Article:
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Linkage between Federal Crop Insurance Program and the Conservation Reserve Program: Implications for Budgetary Outlays and Environmental Efficiency

We recently published a study in Land Economics that reveals a potentially significant overlooked budgetary cost savings by linking the Conservation Reserve Program (CRP) with the Federal Crop Insurance Program (FCIP). To explain, we will first briefly describe the two programs. Established in 1985, the Conservation Reserve Program (CRP) involves federal government contracts with farmers to set aside environmentally sensitive cropland for 10-15 years. As compensation for forgone cropping returns, farmers who place land in CRP contracts are paid a fixed annual rent over the contract period. CRP is the largest voluntary land conservation program in the United States. Cropland acreage under the program peaked at about 37 million acres in 2007 and then gradually decreased to about 24 million acres at the end of September 2016.[1] FCIP is now considered the pillar of Federal farm support policy. Costing the government about $7 billion per year over 2011-2014, the premium subsidies that FCIP provides reduce farmers’ cost of entering contracts that insure against adverse price and yield events. On average, for every dollar of premium, the government pays 62 cents and the farmer pays 38 cents.[2]

The study points out that in addition to the environmental benefits, CRP also has an overlooked budgetary savings for the federal government: saving tax dollars spent on crop insurance subsidies. This is because once cropland is enrolled in CRP then it is not cropped and so does not receive crop insurance subsidies from the federal government. The saving is not trivial because, as the study shows, in some areas crop insurance subsidies are comparable in size to CRP rental rates. For instance, over 2011-2015, the annual average CRP payment in North Dakota was about $37-47/acre whereas the premium subsidy was about $25-30/acre, implying a range of 54-80% of the CRP rental payment (Table 1). Even in Iowa, where soils are fertile and hence CRP rents are high but premium subsidies are low, the premium subsidies accounted for about 11-21% of CRP rents over 2011-2015.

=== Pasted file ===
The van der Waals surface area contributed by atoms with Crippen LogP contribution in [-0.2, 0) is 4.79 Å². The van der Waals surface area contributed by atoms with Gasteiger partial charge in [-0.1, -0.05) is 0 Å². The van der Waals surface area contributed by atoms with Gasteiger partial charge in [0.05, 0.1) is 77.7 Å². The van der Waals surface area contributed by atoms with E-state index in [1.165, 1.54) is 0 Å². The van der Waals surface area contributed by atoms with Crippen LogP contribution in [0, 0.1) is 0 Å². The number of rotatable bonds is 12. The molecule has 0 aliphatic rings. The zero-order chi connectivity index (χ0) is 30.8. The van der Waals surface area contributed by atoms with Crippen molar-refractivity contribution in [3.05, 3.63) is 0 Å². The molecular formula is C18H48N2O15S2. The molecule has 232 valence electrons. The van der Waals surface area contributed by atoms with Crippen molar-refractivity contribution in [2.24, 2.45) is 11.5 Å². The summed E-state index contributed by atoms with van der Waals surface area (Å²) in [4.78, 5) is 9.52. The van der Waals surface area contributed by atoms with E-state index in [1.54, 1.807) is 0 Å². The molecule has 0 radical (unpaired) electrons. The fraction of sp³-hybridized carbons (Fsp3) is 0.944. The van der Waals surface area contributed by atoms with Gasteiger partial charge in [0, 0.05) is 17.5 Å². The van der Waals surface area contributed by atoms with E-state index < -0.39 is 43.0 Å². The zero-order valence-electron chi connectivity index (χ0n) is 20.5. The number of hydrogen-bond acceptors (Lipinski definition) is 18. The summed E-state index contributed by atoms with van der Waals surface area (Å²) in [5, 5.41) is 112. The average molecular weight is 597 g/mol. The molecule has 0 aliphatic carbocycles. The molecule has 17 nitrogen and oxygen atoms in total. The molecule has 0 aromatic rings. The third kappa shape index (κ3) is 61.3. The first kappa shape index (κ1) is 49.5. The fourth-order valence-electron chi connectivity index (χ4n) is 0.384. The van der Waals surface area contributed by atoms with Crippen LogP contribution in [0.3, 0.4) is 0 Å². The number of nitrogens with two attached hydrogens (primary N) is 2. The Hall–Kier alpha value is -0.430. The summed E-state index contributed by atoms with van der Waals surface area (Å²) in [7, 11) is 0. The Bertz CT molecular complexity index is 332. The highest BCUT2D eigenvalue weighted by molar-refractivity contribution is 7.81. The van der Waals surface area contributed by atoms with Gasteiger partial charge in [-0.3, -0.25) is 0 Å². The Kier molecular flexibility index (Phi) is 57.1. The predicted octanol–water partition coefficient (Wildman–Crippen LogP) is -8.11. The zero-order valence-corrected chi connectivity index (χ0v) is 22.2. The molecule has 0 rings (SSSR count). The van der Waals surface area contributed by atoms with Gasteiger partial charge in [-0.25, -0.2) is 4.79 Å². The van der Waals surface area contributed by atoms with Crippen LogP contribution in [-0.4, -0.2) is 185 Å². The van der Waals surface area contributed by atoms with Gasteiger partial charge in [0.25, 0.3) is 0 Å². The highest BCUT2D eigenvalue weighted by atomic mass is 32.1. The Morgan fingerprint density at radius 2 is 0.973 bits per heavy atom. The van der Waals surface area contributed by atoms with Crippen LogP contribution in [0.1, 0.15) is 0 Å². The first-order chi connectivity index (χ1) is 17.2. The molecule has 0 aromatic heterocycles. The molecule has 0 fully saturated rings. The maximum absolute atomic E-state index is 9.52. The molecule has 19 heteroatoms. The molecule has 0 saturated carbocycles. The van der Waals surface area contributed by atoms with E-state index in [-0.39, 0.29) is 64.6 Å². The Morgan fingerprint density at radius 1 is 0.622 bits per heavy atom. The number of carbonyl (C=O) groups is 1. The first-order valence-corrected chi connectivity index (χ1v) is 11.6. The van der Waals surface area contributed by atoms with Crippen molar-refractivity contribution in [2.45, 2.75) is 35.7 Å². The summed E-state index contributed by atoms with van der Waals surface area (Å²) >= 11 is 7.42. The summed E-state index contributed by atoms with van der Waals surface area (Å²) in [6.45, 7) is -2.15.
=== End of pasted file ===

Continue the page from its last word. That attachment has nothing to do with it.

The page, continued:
The study estimates the budgetary savings by using Signup 41 as an example. Conducted in 2011, Signup 41 received 38,677 offers (3.8 million acres), of which 29,861 (2.8 million acres) were accepted. The study estimates that saved crop insurance subsidies in 2011 due to this signup amounted to about $84 million, accounting for about 63% of the nominal annual CRP payments under Signup 41. If this estimate holds proportionally for all CRP acreage in 2011 (i.e., 31.1 million acres), then the total crop insurance premium subsidy saving was $933 million in 2011, which accounted for about 55% of total CRP payment and 13% of total premium subsidies ($7.46 billion) occurred in that year.

Table 1. Average crop insurance premium, premium subsidy, CRP rental rate, and cropland cash rental rate in North Dakota and Iowa (unit: $/acre)
North Dakota Iowa
Year Premium Premium Subsidy CRP Rent Cash Rent Premium Premium Subsidy CRP Rent Cash Rent
2002 10.9 6.3 33.1 36.5 11.7 6.2 100.8 120
2003 14.0 8.0 33.1 36.5 13.0 6.9 101.9 122
2004 16.5 9.5 33.0 37.5 18.0 9.7 103.4 126
2005 15.1 8.8 33.1 39.0 15.6 8.4 104.3 131
2006 18.9 11.0 33.1 39.0 18.2 9.7 105.3 133
2007 24.6 14.3 33.2 41.0 29.6 15.9 106.2 150
2008 47.6 27.8 33.7 42.5 44.4 23.8 110.9 170
2009 29.3 18.1 34.0 45.5 35.3 20.1 115.8 175
2010 28.1 17.6 34.9 46.5 28.0 16.1 120.1 176
2011 45.3 28.8 36.2 51.5 48.0 27.3 128.1 196
2012 41.8 27.0 37.6 58.0 41.6 24.0 131.6 235
2013 46.8 30.4 41.2 65.0 42.7 22.9 140.6 255
2014 39.0 25.5 43.0 68.0 33.2 17.3 151.9 260
2015 36.9 24.7 45.7 68.0 32.6 17.1 149.1 250
Data source: All data are obtained from public datasets of USDA agencies. Premium and subsidy data are from RMA, CRP rent from FSA, and cash rent from NASS.